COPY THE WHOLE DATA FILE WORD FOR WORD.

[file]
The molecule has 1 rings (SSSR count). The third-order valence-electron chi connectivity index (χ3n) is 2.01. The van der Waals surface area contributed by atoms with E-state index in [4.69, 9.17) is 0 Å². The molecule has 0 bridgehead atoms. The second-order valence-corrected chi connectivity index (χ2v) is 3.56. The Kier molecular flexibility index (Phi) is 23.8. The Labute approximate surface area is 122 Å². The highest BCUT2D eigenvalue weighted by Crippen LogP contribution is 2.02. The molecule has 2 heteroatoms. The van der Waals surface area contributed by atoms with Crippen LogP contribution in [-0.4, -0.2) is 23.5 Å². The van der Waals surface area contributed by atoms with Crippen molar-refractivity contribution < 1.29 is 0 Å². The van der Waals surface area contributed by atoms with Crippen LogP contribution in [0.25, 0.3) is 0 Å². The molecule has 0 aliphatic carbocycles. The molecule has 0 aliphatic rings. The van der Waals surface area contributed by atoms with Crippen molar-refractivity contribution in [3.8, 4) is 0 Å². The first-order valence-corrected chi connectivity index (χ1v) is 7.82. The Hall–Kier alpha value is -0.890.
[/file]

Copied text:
The molecule has 1 rings (SSSR count). The third-order valence-electron chi connectivity index (χ3n) is 2.01. The van der Waals surface area contributed by atoms with E-state index in [4.69, 9.17) is 0 Å². The molecule has 0 bridgehead atoms. The second-order valence-corrected chi connectivity index (χ2v) is 3.56. The Kier molecular flexibility index (Phi) is 23.8. The Labute approximate surface area is 122 Å². The highest BCUT2D eigenvalue weighted by Crippen LogP contribution is 2.02. The molecule has 2 heteroatoms. The van der Waals surface area contributed by atoms with Crippen LogP contribution in [-0.4, -0.2) is 23.5 Å². The van der Waals surface area contributed by atoms with Crippen molar-refractivity contribution < 1.29 is 0 Å². The van der Waals surface area contributed by atoms with Crippen LogP contribution in [0.25, 0.3) is 0 Å². The molecule has 0 aliphatic carbocycles. The molecule has 0 aliphatic rings. The van der Waals surface area contributed by atoms with Crippen molar-refractivity contribution in [3.8, 4) is 0 Å². The first-order valence-corrected chi connectivity index (χ1v) is 7.82. The Hall–Kier alpha value is -0.890.